The Daytona has a tyre change

Ferrari 365GTB/4 Daytona
The Daytona with a Maserati Khamsin at Brooklands

The recent overhaul is finished off with some new rubber for the Daytona.

The relatively mild spring has seen the Daytona back on the road after its winter overhaul.  The first reasonable journey was the familiar route down to Goodwood for the 72nd Members Meeting. I hadn’t originally planned on taking the Daytona but the combination of mild weather and confirmation that the car parks were firm and free of mud encouraged me to get the car out for the event.

During that run and the other shorter journeys, I noticed that the tyres didn’t seem to be gripping the road that well. They were perfectly legal at the M.O.T. but a quick inspection showed that the date codes were somewhat older than I expected and they were more than overdue for renewal.

I wrote about the tyre options for the Daytona last year and I've decided to retain the standard 7.5” rears rather than upgrading to the 9” rears, at least for now. By retaining the 7.5” rear and sticking with the Daytona’s standard tyre size there are three options available: the Michelin XWX as originally fitted, the Vredestein Sprint classic and the Avon CR6ZZ.

Advice received since the previous blog indicated that the CR6ZZ is an excellent tyre especially if you want to drive hard, but it’s very sticky which can result in detritus from the road being thrown up onto the paintwork. That and their relatively short life means they are not ideally suited to the touring that I use the car for.

Vredestein is not normally a brand associated with high performance cars but their sprint classic tyre fills in a gap in the market for a modern tyre for classic sportscars which the mainstream manufacturers have largely ignored. Michelin still make short runs of the XWX but they're very expensive at nearly £350 a tyre (once VAT has been added).  My Dad has already fitted the Vredsteins to his Daytona Spyder and has had positive experiences with them so far. The fact that that Vredesteins were also just over £100 cheaper per tyre sealed the deal and I booked the car in to have them fitted at Vintage Tyres at the National Motor Museum at Beaulieu in Hampshire.

Vintage Tyres is about 60 miles from home and with an afternoon booking I took a fairly leisurely run down the A31 before picking up the M3. It took around 90 minutes to fit the tyres and I filled the time with a wander around the (slightly disappointing) motor museum.

On the car, the Vredesteins are aesthetically more pleasing (see picture in gallery) than the previous Pirellis which had a rather square sidewall.  The new tyres were also weighted in a different place to the Pirellis and the fitter wisely has left the adhesive from the previous weights rather than chip the paint trying to remove this.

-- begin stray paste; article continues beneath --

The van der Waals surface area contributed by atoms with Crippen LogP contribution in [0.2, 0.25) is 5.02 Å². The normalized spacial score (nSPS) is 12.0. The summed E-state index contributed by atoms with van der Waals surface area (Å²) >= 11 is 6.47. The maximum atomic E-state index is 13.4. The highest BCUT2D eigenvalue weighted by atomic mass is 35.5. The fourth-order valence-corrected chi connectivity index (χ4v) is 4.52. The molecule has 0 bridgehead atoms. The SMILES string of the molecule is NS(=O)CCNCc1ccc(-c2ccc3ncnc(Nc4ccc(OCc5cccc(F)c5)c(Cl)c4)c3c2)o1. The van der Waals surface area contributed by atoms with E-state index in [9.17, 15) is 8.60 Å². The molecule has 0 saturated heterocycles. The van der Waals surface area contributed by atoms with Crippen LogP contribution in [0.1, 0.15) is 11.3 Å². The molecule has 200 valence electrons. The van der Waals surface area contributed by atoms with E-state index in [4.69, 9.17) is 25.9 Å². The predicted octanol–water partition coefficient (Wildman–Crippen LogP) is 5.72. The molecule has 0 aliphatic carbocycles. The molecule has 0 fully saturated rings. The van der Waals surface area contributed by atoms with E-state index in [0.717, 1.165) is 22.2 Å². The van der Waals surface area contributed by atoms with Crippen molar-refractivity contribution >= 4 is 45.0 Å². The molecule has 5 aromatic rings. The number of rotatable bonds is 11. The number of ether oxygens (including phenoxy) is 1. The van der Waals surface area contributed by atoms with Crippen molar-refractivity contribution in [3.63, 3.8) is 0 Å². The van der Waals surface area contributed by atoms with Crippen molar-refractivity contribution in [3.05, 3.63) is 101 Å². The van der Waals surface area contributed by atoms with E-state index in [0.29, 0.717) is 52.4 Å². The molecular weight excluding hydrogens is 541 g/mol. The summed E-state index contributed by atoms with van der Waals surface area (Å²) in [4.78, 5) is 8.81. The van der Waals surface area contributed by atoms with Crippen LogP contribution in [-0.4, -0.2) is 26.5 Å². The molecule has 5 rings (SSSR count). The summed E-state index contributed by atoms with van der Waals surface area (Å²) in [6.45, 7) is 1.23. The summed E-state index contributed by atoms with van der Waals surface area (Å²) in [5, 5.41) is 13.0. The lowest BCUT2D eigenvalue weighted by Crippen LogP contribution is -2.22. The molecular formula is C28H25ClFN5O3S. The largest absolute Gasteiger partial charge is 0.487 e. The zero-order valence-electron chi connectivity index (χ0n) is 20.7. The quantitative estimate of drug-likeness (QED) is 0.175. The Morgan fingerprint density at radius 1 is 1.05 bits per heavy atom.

Back on the road, the Vredesteins seem to produce less road noise than the Pirellis and grip levels seem to be much improved. I have yet to try them in the wet, but hopefully they will go a long way to resolving the grip issues in greasy conditions that I noted on my previous French trips.

A couple of days later and the Daytona was out again for the short drive to Brooklands to meet up with some of my motoring friends for an informal ‘cars and coffee’ session. Among the other attendees was Richard Jarvis who brought along his Maserati Khamsin. Conceptually the Khamsin is quite similar to the Daytona as a big front engine 2 seat GT car, with the Khamsin sporting a 4.9 litre D.O.H.C. V8 producing around 330bhp. They were never really direct sales rivals though, as the Khamsin was introduced just as the Daytona was going out of production.  Parked side by side it was interesting to contrast the curves of the Daytona with the wedge shape of the Khamsin, penned by Marcello Gandini for Bertone. Hopefully in the future we will bring you a more detailed comparison of the two cars.

Last weekend was the annual Goodwood Supercar Sunday and once again the Daytona was granted grid parking. You can see some of my pictures from the event in our gallery. I dropped into Dad's on the way home and as he had his own Daytona Spyder out to play I took the opportunity to grab a couple of pictures.

As to more immediate plans, my Dad’s Iso Grifo is finally finished so I hope to bring you a drive story in the near future, which will inevitably include some comparisons with the Daytona! I also acquired a GoPro camera over the winter, so I plan to bring you some video footage of the Daytona out on the road during the summer months.